The Israeli public had its say about the much discussed possibility of a unity government on Monday, as polls indicated that they are heavily against it, and not very pleased with the country’s two biggest parties either.
Some 53 percent of respondents in a Midgam/iPanels Institute poll said they oppose the addition of Zionist Camp to the Likud-led coalition, versus 24 in favor. Within Zionist Camp, the numbers were 60/36.
A second poll by Channel 10 had 50 percent against a unity government, 26 percent for it, and 24 percent who said they didn’t know.
Both polls tested the electoral strength of the various parties and found significant shifts, with Likud and Zionist Camp losing seats, while Yesh Atid more than doubled its strength.
If elections were held in May 2016, according to Midgam/iPanels, Likud would drop from 30 to 27 seats; Yesh Atid, would go from 7 to 18; Zionist Camp would lose 7 seats to 17 total; the Joint List would remain at 13 seats; Kulanu would slip from 10 to 7; Jewish Home would gain 2 seats to make 10; Yisrael Beiteinu would regain 3 seats, or 9 total; United Torah Judaism would increase from 6 to 7, and Shas would go from 7 to 6. Meretz would pick up a seat to make a total of 6.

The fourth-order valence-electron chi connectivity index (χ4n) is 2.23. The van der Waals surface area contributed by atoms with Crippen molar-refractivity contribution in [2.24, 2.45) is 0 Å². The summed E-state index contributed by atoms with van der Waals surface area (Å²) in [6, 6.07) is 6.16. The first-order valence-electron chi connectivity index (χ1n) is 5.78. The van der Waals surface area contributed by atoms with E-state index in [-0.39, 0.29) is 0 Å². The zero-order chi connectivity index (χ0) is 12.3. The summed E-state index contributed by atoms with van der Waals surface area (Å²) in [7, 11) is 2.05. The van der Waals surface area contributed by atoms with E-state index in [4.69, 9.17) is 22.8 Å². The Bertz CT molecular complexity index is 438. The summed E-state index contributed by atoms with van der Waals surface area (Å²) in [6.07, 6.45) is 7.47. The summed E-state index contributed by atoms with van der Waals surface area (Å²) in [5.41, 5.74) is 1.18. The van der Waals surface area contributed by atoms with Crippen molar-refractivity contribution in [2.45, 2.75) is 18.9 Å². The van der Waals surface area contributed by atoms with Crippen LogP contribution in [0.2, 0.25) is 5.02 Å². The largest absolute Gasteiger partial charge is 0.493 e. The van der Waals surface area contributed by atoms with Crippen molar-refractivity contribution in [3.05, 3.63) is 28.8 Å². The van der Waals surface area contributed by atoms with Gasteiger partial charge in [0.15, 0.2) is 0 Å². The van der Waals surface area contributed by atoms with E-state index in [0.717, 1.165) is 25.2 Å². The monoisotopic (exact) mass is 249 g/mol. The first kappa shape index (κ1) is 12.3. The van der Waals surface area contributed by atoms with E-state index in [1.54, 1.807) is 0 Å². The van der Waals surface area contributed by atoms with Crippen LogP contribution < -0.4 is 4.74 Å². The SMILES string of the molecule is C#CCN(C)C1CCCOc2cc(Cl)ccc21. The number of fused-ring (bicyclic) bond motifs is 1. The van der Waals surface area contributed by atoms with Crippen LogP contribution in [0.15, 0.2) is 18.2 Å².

According to Channel 10, the changes would be more dramatic, with Likud dropping from 30 to 25; Yesh Atid 7/20; Zionist Camp 24/13; Jewish Home 8/12; Yisrael Beiteinu 6/9; Kulanu 10/9; Meretz 5/6; Shas 7/6; and UTJ 6/6.
As always, it must be noted that the Israeli electoral picture is given to sudden, precipitous fluctuations, and even if the polls are accurate, the results of an actual election might be very different.